Portland Incubator Experiment Extends Deadline to August 8, 2011

The Portland Incubator Experiment (PIE) is seeking Startups looking for a solid rocket booster to success.

We’ll give you $18,000 and office space to spend three months with us in beautiful Portland, Oregon. You and other promising co-founders will learn from our startups-in-residence, successful alumni, Wieden+Kennedy, and our mentor network. Not to mention we’ll connect you with thought leaders from some of the world’s most successful brands—like Target, Coca-Cola, Nike, and Google. What’s more, you’ll meet some of the most thoughtful investors in the startup scene and gain valuable exposure to Portland’s thriving mobile and open source development communities.

Learn more about PIE in this interview with co-founder Renny Gleeson. Get your application in by August 8, 2011.

Startup Results from 18 Months of AngelList

Need funding? The Venture Hacks blog takes a look at results of AngelList, and the results are pretty impressive:

  • 8,000 intros. An investor has asked for an intro to a startup on AngelList over 8,000 times.
  • 400 investments. A startup has been introduced to an investor and subsequently closed that investor over 400 times.
  • 8 acquisitions. At least 8 startups on AngelList have been acquired.

The top 5 markets are MobileE-CommerceSaaSDigital Media and Education. And the top 5 locations are Silicon ValleyNew YorkLos AngelesLondon and Chicago.

Sumazi Startup Connects You With People You Ought to Know

Social Networking startup Sumazi launched their private beta this week, and I was able to take sneak peek here at inside-Startups.

While existing social networks reinforce connections with people you already know, Sumazi connects you with new people and opportunities that may be out of sight but not out of reach. Sumazi leverages your personal and extended networks to intelligently discover, recommend and introduce you to the right people and opportunities at the right time. By building on top of the Facebook, LinkedIn and Twitter ecosystems, Sumazi is able to harness the untapped reach and potential of your networks and your networks’ network.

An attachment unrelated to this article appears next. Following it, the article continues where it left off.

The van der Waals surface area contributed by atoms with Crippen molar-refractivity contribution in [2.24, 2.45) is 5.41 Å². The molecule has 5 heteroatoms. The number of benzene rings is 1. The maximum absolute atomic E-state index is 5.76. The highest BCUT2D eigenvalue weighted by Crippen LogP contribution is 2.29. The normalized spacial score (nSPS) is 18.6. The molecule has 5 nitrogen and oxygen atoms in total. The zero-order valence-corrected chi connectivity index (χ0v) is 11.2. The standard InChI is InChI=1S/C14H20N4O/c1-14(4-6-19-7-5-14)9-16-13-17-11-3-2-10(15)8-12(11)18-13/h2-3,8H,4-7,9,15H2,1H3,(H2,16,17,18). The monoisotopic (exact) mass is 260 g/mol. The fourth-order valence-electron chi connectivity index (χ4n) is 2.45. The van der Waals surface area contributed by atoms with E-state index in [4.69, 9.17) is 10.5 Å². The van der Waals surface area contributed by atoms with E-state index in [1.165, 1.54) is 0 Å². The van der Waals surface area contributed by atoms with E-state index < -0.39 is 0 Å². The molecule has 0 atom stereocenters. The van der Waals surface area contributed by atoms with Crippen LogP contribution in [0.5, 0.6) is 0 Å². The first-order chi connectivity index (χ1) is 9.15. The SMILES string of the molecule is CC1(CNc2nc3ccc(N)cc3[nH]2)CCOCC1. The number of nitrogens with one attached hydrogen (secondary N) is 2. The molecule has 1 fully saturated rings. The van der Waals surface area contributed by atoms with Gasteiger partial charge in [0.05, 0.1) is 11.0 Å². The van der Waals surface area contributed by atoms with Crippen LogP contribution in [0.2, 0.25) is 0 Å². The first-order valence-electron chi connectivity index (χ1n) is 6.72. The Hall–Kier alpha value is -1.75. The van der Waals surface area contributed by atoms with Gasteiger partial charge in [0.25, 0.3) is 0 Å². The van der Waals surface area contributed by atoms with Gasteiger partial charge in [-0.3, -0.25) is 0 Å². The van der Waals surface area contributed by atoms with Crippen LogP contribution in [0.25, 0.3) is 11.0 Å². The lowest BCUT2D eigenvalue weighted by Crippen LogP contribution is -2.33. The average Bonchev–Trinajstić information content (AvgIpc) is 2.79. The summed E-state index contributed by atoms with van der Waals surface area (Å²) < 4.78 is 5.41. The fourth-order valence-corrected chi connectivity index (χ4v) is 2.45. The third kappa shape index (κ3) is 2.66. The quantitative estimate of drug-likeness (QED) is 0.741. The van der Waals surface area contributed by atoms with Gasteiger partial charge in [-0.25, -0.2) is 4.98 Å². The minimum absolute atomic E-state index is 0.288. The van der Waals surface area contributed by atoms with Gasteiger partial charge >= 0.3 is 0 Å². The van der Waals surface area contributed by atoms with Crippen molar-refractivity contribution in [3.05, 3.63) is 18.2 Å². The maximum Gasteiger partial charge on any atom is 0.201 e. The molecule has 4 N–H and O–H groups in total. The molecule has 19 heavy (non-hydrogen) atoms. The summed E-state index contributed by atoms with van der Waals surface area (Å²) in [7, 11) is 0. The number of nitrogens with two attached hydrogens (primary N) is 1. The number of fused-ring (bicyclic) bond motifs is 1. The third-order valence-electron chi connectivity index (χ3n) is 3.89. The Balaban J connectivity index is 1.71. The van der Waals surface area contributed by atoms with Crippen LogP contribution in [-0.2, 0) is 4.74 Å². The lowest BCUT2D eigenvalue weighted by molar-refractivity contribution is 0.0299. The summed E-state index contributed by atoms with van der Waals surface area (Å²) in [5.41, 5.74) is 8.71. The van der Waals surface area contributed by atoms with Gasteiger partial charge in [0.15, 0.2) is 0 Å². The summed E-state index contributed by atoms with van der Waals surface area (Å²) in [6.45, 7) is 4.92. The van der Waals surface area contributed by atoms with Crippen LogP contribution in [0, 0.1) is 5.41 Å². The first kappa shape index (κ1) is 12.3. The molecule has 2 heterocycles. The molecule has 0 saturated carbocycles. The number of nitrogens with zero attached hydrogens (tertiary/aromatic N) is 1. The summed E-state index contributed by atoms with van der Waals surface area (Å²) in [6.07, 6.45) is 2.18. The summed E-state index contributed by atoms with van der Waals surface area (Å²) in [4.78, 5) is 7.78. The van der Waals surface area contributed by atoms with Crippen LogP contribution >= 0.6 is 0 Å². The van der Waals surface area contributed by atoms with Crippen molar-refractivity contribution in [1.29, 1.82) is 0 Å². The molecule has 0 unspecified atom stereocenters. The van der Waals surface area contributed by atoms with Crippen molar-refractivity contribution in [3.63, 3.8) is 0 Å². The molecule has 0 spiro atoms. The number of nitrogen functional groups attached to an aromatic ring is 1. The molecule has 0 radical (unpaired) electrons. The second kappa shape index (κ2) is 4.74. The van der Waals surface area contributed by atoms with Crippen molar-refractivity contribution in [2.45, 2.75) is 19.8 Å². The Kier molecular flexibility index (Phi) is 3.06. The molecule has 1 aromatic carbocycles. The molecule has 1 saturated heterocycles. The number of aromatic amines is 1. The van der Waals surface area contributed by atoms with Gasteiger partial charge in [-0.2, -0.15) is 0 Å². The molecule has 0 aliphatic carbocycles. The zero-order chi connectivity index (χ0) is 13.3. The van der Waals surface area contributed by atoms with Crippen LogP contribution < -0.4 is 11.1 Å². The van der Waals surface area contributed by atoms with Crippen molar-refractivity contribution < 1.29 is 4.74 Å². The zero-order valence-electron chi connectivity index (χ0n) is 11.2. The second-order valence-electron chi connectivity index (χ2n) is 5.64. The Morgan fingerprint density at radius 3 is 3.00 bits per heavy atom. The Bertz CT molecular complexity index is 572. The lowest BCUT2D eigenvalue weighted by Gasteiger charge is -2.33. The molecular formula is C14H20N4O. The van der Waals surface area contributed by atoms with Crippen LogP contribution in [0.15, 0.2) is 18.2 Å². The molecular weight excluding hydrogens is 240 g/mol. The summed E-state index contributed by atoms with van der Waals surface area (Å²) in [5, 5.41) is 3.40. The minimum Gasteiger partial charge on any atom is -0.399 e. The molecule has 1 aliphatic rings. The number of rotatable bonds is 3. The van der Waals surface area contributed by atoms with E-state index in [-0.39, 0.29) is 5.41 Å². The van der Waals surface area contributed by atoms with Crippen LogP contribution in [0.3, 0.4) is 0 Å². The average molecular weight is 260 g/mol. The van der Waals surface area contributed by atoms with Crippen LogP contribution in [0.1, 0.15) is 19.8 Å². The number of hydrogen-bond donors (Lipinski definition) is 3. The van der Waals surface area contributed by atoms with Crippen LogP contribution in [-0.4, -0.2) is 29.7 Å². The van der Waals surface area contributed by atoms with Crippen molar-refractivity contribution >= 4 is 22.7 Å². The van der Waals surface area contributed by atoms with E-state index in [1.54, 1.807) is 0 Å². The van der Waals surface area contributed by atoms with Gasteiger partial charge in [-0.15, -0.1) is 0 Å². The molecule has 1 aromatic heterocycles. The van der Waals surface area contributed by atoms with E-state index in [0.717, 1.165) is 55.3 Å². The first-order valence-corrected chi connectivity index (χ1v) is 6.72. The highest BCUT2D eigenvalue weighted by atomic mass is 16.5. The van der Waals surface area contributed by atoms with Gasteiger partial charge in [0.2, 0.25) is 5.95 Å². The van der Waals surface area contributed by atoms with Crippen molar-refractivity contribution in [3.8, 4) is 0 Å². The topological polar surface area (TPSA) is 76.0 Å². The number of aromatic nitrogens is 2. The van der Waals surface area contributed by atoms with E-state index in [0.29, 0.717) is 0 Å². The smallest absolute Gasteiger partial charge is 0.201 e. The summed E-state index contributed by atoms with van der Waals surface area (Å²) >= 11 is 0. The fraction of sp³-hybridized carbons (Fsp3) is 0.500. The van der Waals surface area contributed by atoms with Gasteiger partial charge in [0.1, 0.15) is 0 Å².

Sumazi was one of a handful of companies selected out of more than 1,000 startups to participate at TechCrunch Disrupt Battlefield in San Francisco, where it won the Omidyar Network award for the startup “Most Likely to Change the World.” Sign up for the Private Beta.

Five Lies About Starting a Company

Trackur CEO Andy Beal debunks some of the most common conventional wisdom about Startups:

Business plans serve only two purposes. First, they’re a crutch for entrepreneurs that need to convince themselves they have a winning business idea. Their business plan is a comfort blanket providing a false sense of security that everything will be okay because it’s all planned out in advance. How many successful entrepreneurs do you know that say they owe their success to an amazingly well thought-out business plan? Second, business plans are great if you need an outside investor.

Read the Full Story.

Interview: Startup With the Right Model and Mind the Runway

In this interview, Bernard Slede of HP Startup Central offers some keen advice for entrepreneurs: